Dan and Melanie had fast and low key legs to start their part of the relay, but Michele had the same train wreck in the heat I had to deal with last year. Dan’s leg was a bit humorous as to how ridiculous the initial run downhill was. If there was an opportunity to blow out your knee, this was it. Dan went slow and steady down the mountain, but took off when it leveled out. Melanie was solid out of the gate, way faster than me, yes, but not too fast for her. Everyone wanted to save something. Everyone wanted to survive this monster of an ultra. Dan and Melanie both finished their first legs with solid times, and now it was Michele’s turn.
As a token of my running of the longest leg of the relay last year, they gave me some funky hair thing to keep my hair up in. This year, to my amazement and Michele’s pure joy, they gave the runner of Leg 6 a medal. Folks. It’s just all about the medal. Seriously, ask any runner and they’ll tell you how important the medals are to them. Michele was worthy of such a gift, and I felt a little ripped off. It’s okay though. I’m over it and so is my hair.
Michele made really quick work of her 10.9 miles, even as the heat started in on her. She looked very relaxed and had a big grin every time we checked on her. I suppose I thought she’d be more affected by the run like I was the previous year, but this goes back to her consistency and experience. By the end of her run, we knew it was going to be a great experience for everyone. All of us had done quite well on our first legs and we were off to a great start.
Both Christy and Julie had 7.3 mile legs next, which seems a bit random. I guess it’s just how they worked everything out. Julie’s was strange because we had to take some serious back roads to meet her at the transition area. They sent the vans a different route than the runners. It felt like we were driving into the unknown. At one point we pulled off the road unsure if we were heading the right direction. To a Midwestern boy like me, it felt like we were in rural Kentucky or West Virginia. Fortunately, a line of vans came by and we followed in line to the next Transition Area.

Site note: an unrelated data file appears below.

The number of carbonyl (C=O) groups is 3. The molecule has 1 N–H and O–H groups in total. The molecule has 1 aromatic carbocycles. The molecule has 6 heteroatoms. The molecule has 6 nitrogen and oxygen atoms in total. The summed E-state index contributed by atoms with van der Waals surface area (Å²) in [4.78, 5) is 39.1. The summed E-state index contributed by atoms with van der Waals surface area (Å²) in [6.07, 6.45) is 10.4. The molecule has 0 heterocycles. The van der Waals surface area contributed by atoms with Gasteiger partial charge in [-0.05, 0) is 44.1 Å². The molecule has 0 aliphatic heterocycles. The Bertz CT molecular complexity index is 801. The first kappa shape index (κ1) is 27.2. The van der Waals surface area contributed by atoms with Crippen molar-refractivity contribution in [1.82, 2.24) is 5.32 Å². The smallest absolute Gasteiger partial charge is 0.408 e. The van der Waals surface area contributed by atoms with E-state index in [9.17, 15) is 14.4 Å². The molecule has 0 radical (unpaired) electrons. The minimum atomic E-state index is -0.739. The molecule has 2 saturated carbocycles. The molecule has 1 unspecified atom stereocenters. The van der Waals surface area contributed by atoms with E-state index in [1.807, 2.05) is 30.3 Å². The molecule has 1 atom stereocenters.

I was up. Julie came sailing in and I arrived at one of the most awkward transition areas I have yet to see. As soon as Julie slapped the bracelet on my wrist I went and well…actually I stood still and waited for a quite grumpy looking man to stop traffic and direct me across the street. I just kind of stood all excited to do nothing but wait. He was fast, though, and got me and another runner across the road pretty quick. I was off!
A long flat road made for an easy warm up to this 6.8 mile hilly adventure. There were no real mountains for me on this leg, but there were plenty of hills after the first couple of miles. I was calm and steady, and began to climb as I got further into the leg. At the top of a pretty decent hill, my team had pulled over at a local shop where someone bought a salad, which I am told was made by a man who did not wear gloves as he caresses the lettuce. Yikes! Technically we didn’t break any rules, as they mostly stayed in the parking lot cheering me on. There was someone, possibly Melanie Jean Riley, who snuck out a little closer to cheer me on, but I’m pleading the fifth. This was a no van support leg and if they helped me, I’d be disqualified. I didn’t receive any help, but a ton of encouragement.